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What Is An Entity Framework Code First Migration?

Update: Readers in the Washington, DC area can learn more about this topic at Shahed’s upcoming presentation in Maryland: When: Wednesday Oct 23, 2013 @ 6:30PM EST. Event: BaltoMSDN (Baltimore Area Microsoft Developer User Group), Baltimore, MD. Topic: Entity Framework Code First Migrations. [updated post below] One of our Consultants, Shahed Chowdhuri, gave a great talk about Entity Framework Code First Migrations that […]

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October 11, 2013

Update: Readers in the Washington, DC area can learn more about this topic at Shahed’s upcoming presentation in Maryland:

[updated post below]

One of our Consultants, Shahed Chowdhuri, gave a great talk about Entity Framework Code First Migrations that we thought our readers could learn from.  The following post is an excerpt from his blog about his talk on the Data Layer of an enterprise web application.

So what the heck are Code First Migrations and how are they helpful?  Read on to find out!

Shameless Plug: Shahed first presented this material at the Northern Virginia (NoVA) CodeCamp for Spring 2013.  This talk was part of a larger presentation about Lean Enterprise Architecture, which includes the Domain Layer from a fellow Excellian, Sahil.  To round out the content, a third talk on the Presentation Layer was given by Doguhan, another Excellian.  NoVA CodeCamp is a great way to meet other software developers in the area, and provides plenty of great learning opportunities for code junkies (like us).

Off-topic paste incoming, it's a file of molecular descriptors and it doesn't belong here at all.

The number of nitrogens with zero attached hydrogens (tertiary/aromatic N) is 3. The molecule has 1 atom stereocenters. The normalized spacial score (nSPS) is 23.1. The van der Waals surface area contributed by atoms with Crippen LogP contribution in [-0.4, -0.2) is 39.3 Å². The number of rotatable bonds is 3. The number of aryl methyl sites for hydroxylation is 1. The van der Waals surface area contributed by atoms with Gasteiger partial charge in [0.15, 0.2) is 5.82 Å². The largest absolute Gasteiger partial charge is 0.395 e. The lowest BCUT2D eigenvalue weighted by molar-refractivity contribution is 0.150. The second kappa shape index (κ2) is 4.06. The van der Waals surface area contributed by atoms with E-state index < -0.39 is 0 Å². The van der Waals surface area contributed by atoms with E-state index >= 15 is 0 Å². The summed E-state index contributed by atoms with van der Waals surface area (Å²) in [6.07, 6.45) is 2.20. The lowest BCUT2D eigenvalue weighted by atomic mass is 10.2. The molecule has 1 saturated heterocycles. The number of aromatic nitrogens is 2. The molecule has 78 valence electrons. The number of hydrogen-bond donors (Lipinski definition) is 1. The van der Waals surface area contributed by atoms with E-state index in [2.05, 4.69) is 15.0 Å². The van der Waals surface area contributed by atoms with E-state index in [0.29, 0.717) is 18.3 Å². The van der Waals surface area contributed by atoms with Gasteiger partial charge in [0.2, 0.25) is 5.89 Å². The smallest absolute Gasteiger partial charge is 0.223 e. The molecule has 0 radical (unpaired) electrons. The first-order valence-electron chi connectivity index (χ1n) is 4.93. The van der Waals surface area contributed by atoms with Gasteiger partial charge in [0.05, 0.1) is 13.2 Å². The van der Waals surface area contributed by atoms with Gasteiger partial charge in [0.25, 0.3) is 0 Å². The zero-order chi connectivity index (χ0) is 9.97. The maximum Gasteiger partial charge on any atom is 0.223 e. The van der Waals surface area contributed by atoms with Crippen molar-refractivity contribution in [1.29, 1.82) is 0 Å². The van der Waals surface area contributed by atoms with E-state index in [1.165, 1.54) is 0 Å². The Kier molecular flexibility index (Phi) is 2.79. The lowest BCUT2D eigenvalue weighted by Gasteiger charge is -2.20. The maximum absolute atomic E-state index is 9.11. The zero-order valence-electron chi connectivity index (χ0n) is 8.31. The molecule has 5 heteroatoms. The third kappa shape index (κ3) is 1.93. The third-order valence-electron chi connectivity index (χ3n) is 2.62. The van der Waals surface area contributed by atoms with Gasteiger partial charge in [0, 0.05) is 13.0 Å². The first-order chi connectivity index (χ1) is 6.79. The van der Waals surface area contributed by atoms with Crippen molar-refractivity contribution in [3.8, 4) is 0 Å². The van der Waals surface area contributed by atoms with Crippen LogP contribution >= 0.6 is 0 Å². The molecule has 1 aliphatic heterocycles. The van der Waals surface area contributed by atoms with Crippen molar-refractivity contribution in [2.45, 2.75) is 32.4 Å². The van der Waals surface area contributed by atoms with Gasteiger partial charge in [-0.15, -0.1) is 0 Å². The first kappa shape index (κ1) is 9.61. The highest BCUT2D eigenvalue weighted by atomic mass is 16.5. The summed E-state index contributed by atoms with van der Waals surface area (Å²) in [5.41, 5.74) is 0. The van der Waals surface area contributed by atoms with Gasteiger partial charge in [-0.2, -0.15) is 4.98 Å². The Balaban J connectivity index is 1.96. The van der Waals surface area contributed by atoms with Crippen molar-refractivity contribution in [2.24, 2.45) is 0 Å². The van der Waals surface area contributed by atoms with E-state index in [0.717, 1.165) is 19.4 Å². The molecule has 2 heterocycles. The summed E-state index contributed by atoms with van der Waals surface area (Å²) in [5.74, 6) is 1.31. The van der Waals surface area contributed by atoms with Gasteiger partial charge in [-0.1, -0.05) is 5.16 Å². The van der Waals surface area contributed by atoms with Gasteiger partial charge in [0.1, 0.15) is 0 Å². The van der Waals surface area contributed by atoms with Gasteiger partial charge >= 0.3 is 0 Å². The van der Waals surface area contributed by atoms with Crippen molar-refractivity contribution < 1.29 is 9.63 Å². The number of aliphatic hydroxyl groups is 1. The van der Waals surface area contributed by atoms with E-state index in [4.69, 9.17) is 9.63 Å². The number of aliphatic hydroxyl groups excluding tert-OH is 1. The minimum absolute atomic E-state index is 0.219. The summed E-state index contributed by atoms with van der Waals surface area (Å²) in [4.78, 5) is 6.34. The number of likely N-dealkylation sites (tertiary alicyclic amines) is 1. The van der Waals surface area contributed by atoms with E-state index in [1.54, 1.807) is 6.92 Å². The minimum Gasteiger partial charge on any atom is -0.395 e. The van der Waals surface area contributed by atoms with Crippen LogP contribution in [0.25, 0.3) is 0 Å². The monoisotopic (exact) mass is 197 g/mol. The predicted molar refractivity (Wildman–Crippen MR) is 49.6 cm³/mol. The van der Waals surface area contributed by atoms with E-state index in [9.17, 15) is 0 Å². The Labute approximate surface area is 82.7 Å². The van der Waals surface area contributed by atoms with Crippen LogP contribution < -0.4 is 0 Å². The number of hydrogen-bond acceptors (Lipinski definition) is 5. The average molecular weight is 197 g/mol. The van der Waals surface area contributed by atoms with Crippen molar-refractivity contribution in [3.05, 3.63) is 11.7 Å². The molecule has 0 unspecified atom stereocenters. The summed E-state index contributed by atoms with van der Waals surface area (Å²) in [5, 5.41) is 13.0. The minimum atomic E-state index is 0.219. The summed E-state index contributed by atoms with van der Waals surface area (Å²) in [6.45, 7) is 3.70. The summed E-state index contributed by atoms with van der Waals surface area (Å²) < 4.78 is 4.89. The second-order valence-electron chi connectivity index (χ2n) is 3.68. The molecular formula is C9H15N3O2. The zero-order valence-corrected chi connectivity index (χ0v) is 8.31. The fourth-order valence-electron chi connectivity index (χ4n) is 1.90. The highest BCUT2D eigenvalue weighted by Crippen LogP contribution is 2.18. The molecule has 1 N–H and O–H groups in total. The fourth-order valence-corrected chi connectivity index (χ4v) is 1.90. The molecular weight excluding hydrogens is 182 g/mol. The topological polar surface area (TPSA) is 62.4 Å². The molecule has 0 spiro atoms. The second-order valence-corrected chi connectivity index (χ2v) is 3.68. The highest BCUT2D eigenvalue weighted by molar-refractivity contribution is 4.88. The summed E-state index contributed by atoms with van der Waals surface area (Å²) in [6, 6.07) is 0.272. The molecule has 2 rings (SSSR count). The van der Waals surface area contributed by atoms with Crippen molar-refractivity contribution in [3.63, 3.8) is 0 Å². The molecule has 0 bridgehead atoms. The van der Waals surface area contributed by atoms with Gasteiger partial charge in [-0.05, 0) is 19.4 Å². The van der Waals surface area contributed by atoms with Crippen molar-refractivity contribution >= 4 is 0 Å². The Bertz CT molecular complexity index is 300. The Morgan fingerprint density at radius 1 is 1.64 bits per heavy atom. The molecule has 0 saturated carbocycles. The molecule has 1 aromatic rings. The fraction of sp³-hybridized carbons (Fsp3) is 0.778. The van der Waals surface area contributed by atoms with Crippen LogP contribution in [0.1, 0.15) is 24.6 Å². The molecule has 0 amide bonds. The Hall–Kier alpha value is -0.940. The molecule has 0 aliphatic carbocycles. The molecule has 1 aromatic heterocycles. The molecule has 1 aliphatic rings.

Options & Alternatives

Here are a few options you have when modeling your entities for an enterprise web application:

What Problems Are We Trying To Solve?

When modeling your data, you may have conflicts within your development team, with other development teams, and also with enterprise architects at your organization.  With Migrations, you will have the opportunity to get everyone on the same page.

When you make add a new field or a new entity, you want to be sure that everyone else has it too.  When your application is deployed onto various server environments (e.g. Testing, Mock and Production), you need to know that that all the corresponding databases are on the same version.

A Simple Example

Download the sample project from Wake Up And Code!

Open the PatientRecords.sln file in VS2012 and you will observe the following:

First, let’s discuss the PatientRecordsDbContext class in the Models subfolder:

Next, let’s take a look at the Human class, also in the Models subfolder

On to the Mapping subfolder:

Now, expand the PatientRecords web project:

Finally, Migrations!

In order to use Code First Migrations, download the project exercise (from Wake Up And Code!), without migrations added to it.  Make sure you enable Nuget Package Restore to restore all packages (e.g. EntityFramework) and restart your project after the restoration.

You will go through the following steps:

  1. Enable Migrations.
  2. Create initial migration and auto-generate database.
  3. Make model changes in your code.
  4. Add a new migration for model changes.
  5. Update your database for your new migration.

All migrations commands are run from the Package Manager Console.  If you don’t have this panel open in VS2012, click on Tools -> Library Package Manager -> Package Manager Console.

1.  Enable Migrations